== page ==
9 a.m.: The mist has cleared and we can see the conifer plantations of the Greenfield Valley again.
Two fieldfares settle on the rushy pasture in front of the farm. With their grey rump, greyish head and slithers of white on the front of their folded wings they’re more strikingly smart than the resident mistle thrush and the female blackbird which are also about this morning.
When one of them perches on the power line and starts preening, we see the dark band at the end of its tail and two tear-shaped streaks of chestnut on its breast.
A male great spotted woodpecker probes every crevice on the stout timber corner post of a wire fence. Having checked all around it, it perches on top then flies to the adjacent fence post. The slimmer post evidently doesn’t offer the same possibilities so it flies off, with bouncing flight, to the power line post and continues probing.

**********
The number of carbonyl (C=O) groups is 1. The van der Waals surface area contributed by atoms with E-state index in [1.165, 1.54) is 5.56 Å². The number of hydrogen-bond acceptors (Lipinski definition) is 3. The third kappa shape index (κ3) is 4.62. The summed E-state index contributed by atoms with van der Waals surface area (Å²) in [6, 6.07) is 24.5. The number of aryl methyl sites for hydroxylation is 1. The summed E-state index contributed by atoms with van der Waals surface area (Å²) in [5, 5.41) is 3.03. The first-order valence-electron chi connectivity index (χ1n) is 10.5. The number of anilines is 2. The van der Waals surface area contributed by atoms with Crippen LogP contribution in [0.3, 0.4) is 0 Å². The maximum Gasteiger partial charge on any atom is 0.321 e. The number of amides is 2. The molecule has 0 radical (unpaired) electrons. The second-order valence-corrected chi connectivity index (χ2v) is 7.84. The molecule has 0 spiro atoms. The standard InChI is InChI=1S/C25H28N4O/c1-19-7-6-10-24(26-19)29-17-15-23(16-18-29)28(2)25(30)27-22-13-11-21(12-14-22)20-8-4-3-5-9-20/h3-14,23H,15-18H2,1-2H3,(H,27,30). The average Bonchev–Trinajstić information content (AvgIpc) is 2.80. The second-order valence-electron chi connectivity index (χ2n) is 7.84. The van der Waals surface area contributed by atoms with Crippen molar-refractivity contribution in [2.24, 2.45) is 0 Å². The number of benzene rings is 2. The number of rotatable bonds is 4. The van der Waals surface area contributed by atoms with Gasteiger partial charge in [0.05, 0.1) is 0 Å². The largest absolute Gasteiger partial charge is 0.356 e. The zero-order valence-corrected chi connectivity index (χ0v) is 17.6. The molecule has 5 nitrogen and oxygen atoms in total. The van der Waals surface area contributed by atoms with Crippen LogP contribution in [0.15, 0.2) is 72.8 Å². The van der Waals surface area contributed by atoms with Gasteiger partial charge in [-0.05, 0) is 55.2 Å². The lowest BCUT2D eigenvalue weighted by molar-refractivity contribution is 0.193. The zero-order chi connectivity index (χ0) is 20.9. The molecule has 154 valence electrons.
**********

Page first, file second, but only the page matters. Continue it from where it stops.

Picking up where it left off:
Two dippers are working their way down the beck towards Oughtershaw this morning; one wades in then completely submerges.
Pausing to take a closer look at some crushed limestone on a forestry track, I find this complete fossil of a funnel-shaped coral amongst the more common macaroni-like lithostrotion corals and the stout toadstool cap-shaped shells of brachiopods (which I’m assuming are Productus).
The funnel-shaped coral is Zephrentis phrygia, given its species name because of its resemblance to the Phrygian cap, a tall, pointed felt cap which was worn with the point tilting forwards.
Harebell, yarrow and herb robert are still in flower on the banking below the drystone wall on the road immediately to the south of Oughtershaw.